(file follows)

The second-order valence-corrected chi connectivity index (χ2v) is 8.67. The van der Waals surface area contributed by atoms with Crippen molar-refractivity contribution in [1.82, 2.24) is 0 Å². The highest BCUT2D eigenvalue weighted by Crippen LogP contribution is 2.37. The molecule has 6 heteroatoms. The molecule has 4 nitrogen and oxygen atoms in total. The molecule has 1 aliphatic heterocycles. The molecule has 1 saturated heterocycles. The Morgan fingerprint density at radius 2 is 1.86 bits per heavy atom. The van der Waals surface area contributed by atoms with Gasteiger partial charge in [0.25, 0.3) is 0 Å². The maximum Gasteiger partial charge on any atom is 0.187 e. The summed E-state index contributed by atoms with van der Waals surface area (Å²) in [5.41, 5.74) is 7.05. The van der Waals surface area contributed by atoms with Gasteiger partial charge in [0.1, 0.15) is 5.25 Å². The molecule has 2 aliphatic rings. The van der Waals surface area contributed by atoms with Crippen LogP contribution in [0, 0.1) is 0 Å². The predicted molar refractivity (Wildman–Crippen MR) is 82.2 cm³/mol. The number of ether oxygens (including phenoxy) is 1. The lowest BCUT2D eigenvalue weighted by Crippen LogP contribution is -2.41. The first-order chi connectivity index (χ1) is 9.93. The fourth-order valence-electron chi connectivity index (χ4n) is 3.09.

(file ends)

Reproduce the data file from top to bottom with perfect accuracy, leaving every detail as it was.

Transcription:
The second-order valence-corrected chi connectivity index (χ2v) is 8.67. The van der Waals surface area contributed by atoms with Crippen molar-refractivity contribution in [1.82, 2.24) is 0 Å². The highest BCUT2D eigenvalue weighted by Crippen LogP contribution is 2.37. The molecule has 6 heteroatoms. The molecule has 4 nitrogen and oxygen atoms in total. The molecule has 1 aliphatic heterocycles. The molecule has 1 saturated heterocycles. The Morgan fingerprint density at radius 2 is 1.86 bits per heavy atom. The van der Waals surface area contributed by atoms with Gasteiger partial charge in [0.25, 0.3) is 0 Å². The maximum Gasteiger partial charge on any atom is 0.187 e. The summed E-state index contributed by atoms with van der Waals surface area (Å²) in [5.41, 5.74) is 7.05. The van der Waals surface area contributed by atoms with Gasteiger partial charge in [0.1, 0.15) is 5.25 Å². The molecule has 2 aliphatic rings. The van der Waals surface area contributed by atoms with Crippen LogP contribution in [0, 0.1) is 0 Å². The predicted molar refractivity (Wildman–Crippen MR) is 82.2 cm³/mol. The number of ether oxygens (including phenoxy) is 1. The lowest BCUT2D eigenvalue weighted by Crippen LogP contribution is -2.41. The first-order chi connectivity index (χ1) is 9.93. The fourth-order valence-electron chi connectivity index (χ4n) is 3.09.